why did you go to grad school?


...particularly those of you with a B.Arch, who went on to work for a few years afterwards and then decided to do a masters in architecture or something else design oriented. I guess the common response to this is "I want to teach", which is wonderful, But I'm more interested in why you thought that leaving a job, moving away, racking up loan debt again, would be worth it. 

I'm awaiting responses from MIT, Columbia and UCLA as of right now and periodically catch myself pondering this issue.

aaaaaaaand GO :D

Feb 14, 13 4:49 pm

I didn't. Because it would have been a colossal waste of money and time. Went and got a job instead.

Feb 14, 13 4:50 pm

The ONLY 2 reasons I can think of are these: a) if a one year add-on after a NAAB degree would ensure that they are more likely to teach because of some novel research, but that is less likely with emerging PhD programs, or b) because you did really well in your program, which then could get you admitted to your first choice school for a M.Arch.1 for its local "union card' value if you are intent on a certain geographic area, and spew some great archi-babble on your essay as to your proposed program.  These could be a Sept-May time frame, eh, not bad ...or a year plus a thesis, which is bad.  Who knows?  You might actually learn something "extra" or make some additional contacts, but that's a coin toss.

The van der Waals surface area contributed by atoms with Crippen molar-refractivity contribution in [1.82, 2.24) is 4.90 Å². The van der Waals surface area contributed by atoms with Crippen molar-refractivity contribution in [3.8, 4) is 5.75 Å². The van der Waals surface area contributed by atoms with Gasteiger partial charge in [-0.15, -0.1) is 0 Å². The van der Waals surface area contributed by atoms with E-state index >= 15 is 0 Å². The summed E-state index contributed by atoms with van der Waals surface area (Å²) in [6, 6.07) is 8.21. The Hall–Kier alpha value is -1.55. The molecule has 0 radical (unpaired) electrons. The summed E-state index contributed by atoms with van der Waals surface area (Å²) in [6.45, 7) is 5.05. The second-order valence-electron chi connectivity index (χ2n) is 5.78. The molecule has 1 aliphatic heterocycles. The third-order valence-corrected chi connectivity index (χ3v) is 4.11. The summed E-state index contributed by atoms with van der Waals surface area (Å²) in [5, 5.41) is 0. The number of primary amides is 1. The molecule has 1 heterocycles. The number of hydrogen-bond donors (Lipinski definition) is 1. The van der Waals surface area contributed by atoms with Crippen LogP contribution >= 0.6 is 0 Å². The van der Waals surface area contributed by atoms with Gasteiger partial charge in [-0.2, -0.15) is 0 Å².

Feb 14, 13 6:13 pm

I haven't yet, awaiting decisions mid March / early April. I graduated 09, couldn't find work and had to start working as exhibit designer, stayed there for 3 years or so and decided I wanted back in the game, quit my job and got a internship.

So instead of putting a down payment on a starter home, I decided to put it towards grad school. For me if I can pay 1/3, take loans for a 1/3, and get assistance for a 1/3 I think it's worth it absolutely. And you're looking at 12 to 13 months of additional schooling, not bad.

Pros: research topics of interest, networking (if you decided to go to school where you'd like to work), possibility of teaching later on, improved job prospects and initial pay (I hope)

Cons: additional debt, job market outlook not so hot, a year without work.

Feb 14, 13 8:49 pm

NAAB requirements.  Want license.

Feb 14, 13 9:25 pm

I have an MArch because I would rather be an educated fool than just a fool

Feb 14, 13 10:18 pm

NAAB requirements.  Want license.

Yep.  One never knows where they'll end up geographically, so ...

(My above comment referred to those 1 year M.Archs. very few people do after a B.Arch. or the M.Arch.)

Feb 14, 13 10:35 pm

12voltporcupine, we seem to be in the same boat.  I am applying to M. Arch II programs @ UCLA, GSD, and Columbia.

My reasons are similarly echoed by other posters in this thread.  After graduating with a b. arch, I worked for 2 years at a design studio specializing in public art sculpture, and furniture design.  Finding a full-time architecture job in this dry market is obviously first priority, but I do want to continue learning and researching at the academic level.  I also would like to expand my networks, and try my luck in a different city.